The Washington Post

Severance appears in Loudoun court on gun charge

Charles Severance appeared in a Virginia courtroom Tuesday for the first time since officials identified him as a person of interest in three Alexandria killings.

The brief hearing in Loudoun County District Court was in connection with a gun charge unrelated to the slayings: Severance, 53, is accused of possessing a firearm despite a felony conviction. A judge set a June 18 preliminary hearing in that case, and Severance is being held without bond.

In a development that underscored the unusual nature of the case, Ed Ungvarsky, of the Virginia Capital Defender Offices — which handles cases in which prosecutors may seek the death penalty — represented Severance in court, over the objections of Loudoun County Commonwealth’s Attorney James E. Plowman.

Although the weapons charge is unremarkable, Severance’s case has gained attention because he is being investigated in connection with the February slaying of music teacher Ruthanne Lodato, the November slaying of regional transportation planner Ronald Kirby and the 2003 killing of real estate agent Nancy Dunning.

Severance has not been charged in the Alexandria slayings, which authorities have said may be linked, and police have said that he is not a suspect. Alexandria’s mayor has called him a “person of interest,” but it’s unclear what, if any, evidence connects him to the killings.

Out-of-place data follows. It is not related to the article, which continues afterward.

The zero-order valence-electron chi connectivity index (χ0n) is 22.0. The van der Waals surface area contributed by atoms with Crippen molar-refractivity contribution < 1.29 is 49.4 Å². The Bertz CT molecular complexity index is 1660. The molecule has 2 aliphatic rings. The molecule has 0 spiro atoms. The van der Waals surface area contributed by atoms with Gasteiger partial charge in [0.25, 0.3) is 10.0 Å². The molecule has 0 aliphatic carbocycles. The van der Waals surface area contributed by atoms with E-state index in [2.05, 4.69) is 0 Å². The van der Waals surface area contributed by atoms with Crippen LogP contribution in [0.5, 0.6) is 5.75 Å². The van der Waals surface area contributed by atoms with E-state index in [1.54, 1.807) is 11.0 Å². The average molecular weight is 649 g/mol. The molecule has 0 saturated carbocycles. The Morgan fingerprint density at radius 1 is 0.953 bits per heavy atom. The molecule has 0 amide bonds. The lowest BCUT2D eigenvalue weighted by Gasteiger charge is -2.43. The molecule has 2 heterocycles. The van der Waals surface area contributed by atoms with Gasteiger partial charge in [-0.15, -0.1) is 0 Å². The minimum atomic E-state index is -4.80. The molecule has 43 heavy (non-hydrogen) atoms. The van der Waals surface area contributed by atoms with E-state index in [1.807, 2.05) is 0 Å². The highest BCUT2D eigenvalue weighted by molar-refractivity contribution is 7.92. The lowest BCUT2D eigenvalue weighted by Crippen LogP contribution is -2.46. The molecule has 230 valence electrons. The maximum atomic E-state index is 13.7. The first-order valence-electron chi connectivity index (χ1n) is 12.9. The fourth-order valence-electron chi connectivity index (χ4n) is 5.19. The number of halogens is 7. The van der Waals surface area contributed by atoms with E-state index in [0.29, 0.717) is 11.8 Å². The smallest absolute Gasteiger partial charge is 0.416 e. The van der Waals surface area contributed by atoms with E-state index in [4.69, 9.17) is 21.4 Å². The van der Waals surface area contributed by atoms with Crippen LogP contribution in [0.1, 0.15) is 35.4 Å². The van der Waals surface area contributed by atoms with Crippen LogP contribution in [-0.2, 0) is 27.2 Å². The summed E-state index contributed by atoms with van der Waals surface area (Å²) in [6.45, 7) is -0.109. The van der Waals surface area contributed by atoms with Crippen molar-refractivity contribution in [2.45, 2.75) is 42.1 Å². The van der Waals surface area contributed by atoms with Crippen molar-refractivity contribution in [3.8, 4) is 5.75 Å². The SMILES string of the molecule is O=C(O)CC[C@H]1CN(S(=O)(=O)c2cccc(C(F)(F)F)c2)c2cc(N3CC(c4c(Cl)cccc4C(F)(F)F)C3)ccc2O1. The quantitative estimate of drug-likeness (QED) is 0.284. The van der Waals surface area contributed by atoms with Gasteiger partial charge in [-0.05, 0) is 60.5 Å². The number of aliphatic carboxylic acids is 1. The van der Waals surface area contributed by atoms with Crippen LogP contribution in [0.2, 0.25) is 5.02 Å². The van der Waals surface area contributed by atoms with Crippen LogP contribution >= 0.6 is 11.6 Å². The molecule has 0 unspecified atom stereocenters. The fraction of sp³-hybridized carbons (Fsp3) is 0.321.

Severance was arrested in Wheeling, W.Va., on March 13 on a fugitive-from-justice charge stemming from the gun-possession charge. Loudoun authorities have said that Severance’s girlfriend told investigators she had purchased two .22-caliber guns for him.

Court records show that he was convicted of a felony charge of carrying a concealed weapon in Rockingham County, Va., in 2005.

Defense attorneys in West Virginia had argued that the warrant for his arrest in Loudoun, which was issued after Severance arrived in Wheeling, was a pretext to interrogate their client about the Alexandria homicides. But a West Virginia judge ruled in favor of extraditing Severance. He was returned to Loudoun on Monday.

Longtime residents of Alexandria remember Severance as an odd character at the fringes of the city’s political life in the 1990s and early 2000s. He ran for mayor and a congressional seat in 1996 and 2000, garnering a small number of votes.

Severance said little during Tuesday’s hearing, answering Judge J. Frank Buttery’s questions with brief responses. Buttery initially planned to set a preliminary hearing for June 4, but Plowman asked for additional time, saying he needed to call witnesses from out of state.

Outside court, Plowman called the case “fairly routine.”

“I’m not sure what the interest is” for the Capital Defender’s Office, he said. “I think it’s odd.”

Two search warrants for properties where Severance was known to have stayed, published in court filings, say he is being investigated for murder. The warrants say investigators were looking for a tan or brown jacket, tan or green slacks, guns, various pieces of computer equipment, journals and anything that might contain DNA evidence.

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Rachel Weiner covers local politics for The Washington Post.



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